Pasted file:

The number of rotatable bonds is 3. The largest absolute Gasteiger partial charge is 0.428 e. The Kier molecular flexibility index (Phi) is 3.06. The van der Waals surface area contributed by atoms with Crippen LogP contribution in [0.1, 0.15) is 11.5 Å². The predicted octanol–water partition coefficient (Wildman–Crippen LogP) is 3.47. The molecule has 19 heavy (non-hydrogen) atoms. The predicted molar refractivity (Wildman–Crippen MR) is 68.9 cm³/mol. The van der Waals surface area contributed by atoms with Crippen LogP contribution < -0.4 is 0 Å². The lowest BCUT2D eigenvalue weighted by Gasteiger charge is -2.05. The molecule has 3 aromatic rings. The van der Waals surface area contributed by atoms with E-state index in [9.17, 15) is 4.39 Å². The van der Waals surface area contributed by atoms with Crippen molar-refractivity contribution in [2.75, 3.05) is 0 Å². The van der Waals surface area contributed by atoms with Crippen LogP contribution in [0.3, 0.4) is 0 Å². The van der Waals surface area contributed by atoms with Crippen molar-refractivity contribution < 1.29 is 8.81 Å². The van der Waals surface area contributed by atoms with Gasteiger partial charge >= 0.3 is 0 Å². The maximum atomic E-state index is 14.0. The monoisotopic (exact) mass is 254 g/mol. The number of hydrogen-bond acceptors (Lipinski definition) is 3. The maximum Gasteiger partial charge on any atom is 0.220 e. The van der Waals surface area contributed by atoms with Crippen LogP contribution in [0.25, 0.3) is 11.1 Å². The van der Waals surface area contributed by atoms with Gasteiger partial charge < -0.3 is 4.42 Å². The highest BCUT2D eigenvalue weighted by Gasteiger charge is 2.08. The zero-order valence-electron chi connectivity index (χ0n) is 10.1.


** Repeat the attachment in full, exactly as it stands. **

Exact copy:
The number of rotatable bonds is 3. The largest absolute Gasteiger partial charge is 0.428 e. The Kier molecular flexibility index (Phi) is 3.06. The van der Waals surface area contributed by atoms with Crippen LogP contribution in [0.1, 0.15) is 11.5 Å². The predicted octanol–water partition coefficient (Wildman–Crippen LogP) is 3.47. The molecule has 19 heavy (non-hydrogen) atoms. The predicted molar refractivity (Wildman–Crippen MR) is 68.9 cm³/mol. The van der Waals surface area contributed by atoms with Crippen LogP contribution < -0.4 is 0 Å². The lowest BCUT2D eigenvalue weighted by Gasteiger charge is -2.05. The molecule has 3 aromatic rings. The van der Waals surface area contributed by atoms with E-state index in [9.17, 15) is 4.39 Å². The van der Waals surface area contributed by atoms with Crippen molar-refractivity contribution in [2.75, 3.05) is 0 Å². The van der Waals surface area contributed by atoms with Crippen LogP contribution in [0.3, 0.4) is 0 Å². The van der Waals surface area contributed by atoms with Crippen molar-refractivity contribution < 1.29 is 8.81 Å². The van der Waals surface area contributed by atoms with Gasteiger partial charge >= 0.3 is 0 Å². The maximum atomic E-state index is 14.0. The monoisotopic (exact) mass is 254 g/mol. The number of hydrogen-bond acceptors (Lipinski definition) is 3. The maximum Gasteiger partial charge on any atom is 0.220 e. The van der Waals surface area contributed by atoms with Crippen LogP contribution in [0.25, 0.3) is 11.1 Å². The van der Waals surface area contributed by atoms with Gasteiger partial charge < -0.3 is 4.42 Å². The highest BCUT2D eigenvalue weighted by Gasteiger charge is 2.08. The zero-order valence-electron chi connectivity index (χ0n) is 10.1.